Friday, April 30, 2010

Royal Netherlands Navy and Marine Corps anti-piracy ops.

I can't tell you how much I admire the innovation and "get the job done" attitude of the Royal Netherlands Navy and Marine Corps. They have taken a restrictive set of operating guidelines, tweaked them to their advantage and are doing more to curtail piracy than the 'Mighty' US, French, UK, Russian, Italian, S. Korean and Chinese Navies combined.


Update.

Marcase "translates" the video for us in the comments section.  I thought that it might prove useful for readers to place it in the body of this post.
Captain Ben Bekkering talks about how he deploys his boats. The six landing craft form two 'Afloat forward operating bases', which left during the dark so as not to tip off the pirate camps and stay 'forward' for a number of days, each AFOB covering a particular pirate camp.

The HNLMS deWitt got 'lucky' within four days after arrival. The intercepted skiffs clearly displayed pirate kit; ladders, extra fuel yet no fishing gear. Weapons are usually thrown over the side when coalition navy ships arrive. The pirates themselves are either released with their mothership, detained or dropped off at the beach via LCU.


video

3 comments:

  1. Captain Ben Bekkering talks about how he deploys his boats. The six landing craft form two 'Afloat forward operating bases', which left during the dark so as not to tip off the pirate camps and stay 'forward' for a number of days, each AFOB covering a particular pirate camp.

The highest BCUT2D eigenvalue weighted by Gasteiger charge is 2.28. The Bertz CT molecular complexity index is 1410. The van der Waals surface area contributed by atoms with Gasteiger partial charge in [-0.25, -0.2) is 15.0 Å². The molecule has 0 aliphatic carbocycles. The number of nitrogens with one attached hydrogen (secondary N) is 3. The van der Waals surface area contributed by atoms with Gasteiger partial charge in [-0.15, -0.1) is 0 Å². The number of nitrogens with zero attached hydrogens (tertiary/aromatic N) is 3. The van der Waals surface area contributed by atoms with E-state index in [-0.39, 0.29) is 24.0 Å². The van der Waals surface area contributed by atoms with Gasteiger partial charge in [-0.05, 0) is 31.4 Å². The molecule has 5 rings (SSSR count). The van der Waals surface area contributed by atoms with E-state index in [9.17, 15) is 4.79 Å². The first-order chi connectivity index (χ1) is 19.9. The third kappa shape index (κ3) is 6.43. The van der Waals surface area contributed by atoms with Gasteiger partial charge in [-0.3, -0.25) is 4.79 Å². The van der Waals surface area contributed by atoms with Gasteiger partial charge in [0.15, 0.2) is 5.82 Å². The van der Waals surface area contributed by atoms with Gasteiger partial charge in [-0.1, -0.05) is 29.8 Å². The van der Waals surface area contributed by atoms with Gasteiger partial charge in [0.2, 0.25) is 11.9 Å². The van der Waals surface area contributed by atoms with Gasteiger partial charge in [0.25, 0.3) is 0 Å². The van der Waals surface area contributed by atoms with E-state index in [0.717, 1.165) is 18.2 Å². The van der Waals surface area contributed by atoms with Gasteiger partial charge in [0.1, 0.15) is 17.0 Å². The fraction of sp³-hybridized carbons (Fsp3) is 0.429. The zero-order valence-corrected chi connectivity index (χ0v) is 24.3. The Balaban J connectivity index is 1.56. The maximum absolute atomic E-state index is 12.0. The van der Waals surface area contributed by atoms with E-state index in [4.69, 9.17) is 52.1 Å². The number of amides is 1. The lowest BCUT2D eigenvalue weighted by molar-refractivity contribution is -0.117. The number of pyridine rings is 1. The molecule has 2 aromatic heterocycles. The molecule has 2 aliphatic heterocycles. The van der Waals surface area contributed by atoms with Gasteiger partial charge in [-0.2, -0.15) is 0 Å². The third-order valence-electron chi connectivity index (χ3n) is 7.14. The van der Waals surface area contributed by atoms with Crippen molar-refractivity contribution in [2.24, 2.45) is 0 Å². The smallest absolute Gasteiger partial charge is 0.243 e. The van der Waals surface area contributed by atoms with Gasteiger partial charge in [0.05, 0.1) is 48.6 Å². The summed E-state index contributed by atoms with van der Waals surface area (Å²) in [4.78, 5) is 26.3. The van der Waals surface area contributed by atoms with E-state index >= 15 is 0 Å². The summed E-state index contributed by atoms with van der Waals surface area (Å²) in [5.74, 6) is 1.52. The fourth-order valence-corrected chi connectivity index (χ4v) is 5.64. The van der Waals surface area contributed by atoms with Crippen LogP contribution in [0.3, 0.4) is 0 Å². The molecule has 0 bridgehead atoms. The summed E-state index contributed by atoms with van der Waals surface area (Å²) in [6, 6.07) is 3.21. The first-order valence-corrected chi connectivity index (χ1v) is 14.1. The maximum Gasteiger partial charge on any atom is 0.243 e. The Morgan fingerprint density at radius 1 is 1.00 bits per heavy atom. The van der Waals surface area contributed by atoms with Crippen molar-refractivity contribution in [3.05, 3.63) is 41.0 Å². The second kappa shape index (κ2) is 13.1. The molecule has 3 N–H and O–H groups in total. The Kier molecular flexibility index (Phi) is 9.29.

The HNLMS deWitt got 'lucky' within four days after arrival. The intercepted skiffs clearly displayed pirate kit; ladders, extra fuel yet no fishing gear. Weapons are usually thrown over the side when coalition navy ships arrive. The pirates themselves are either released with their mothership, detained or dropped off at the beach via LCU.

    ReplyDelete
  2. Marcase, as I see it, it's more pr-stunt than real "innovation." Since the long awaited NH-90 helicopters haven't arrived yet, the remaining ten or so Lynx-helicopters are heavily pressed. Mostly at home. This is why the Johan de Witt lacks helicopters. The landing craft are presented as capable surrogates - and as camouflage for the ugly hiatus in helicoptercapability....

    ReplyDelete
  3. Yes, and no.
    When HNLMS de Witt was chosen for the Somalia deployment, plans were made to use the landing craft as demonstrated.
    However, back then (a year ago), two Lynx helicopters were also included in the original ops plan. So the only modification was the deletion of the Lynx (in in limited marpat and RRF role).

    But yes, the lack of helos is a disgrace for an aviation capable ship such as the LPD.

    ReplyDelete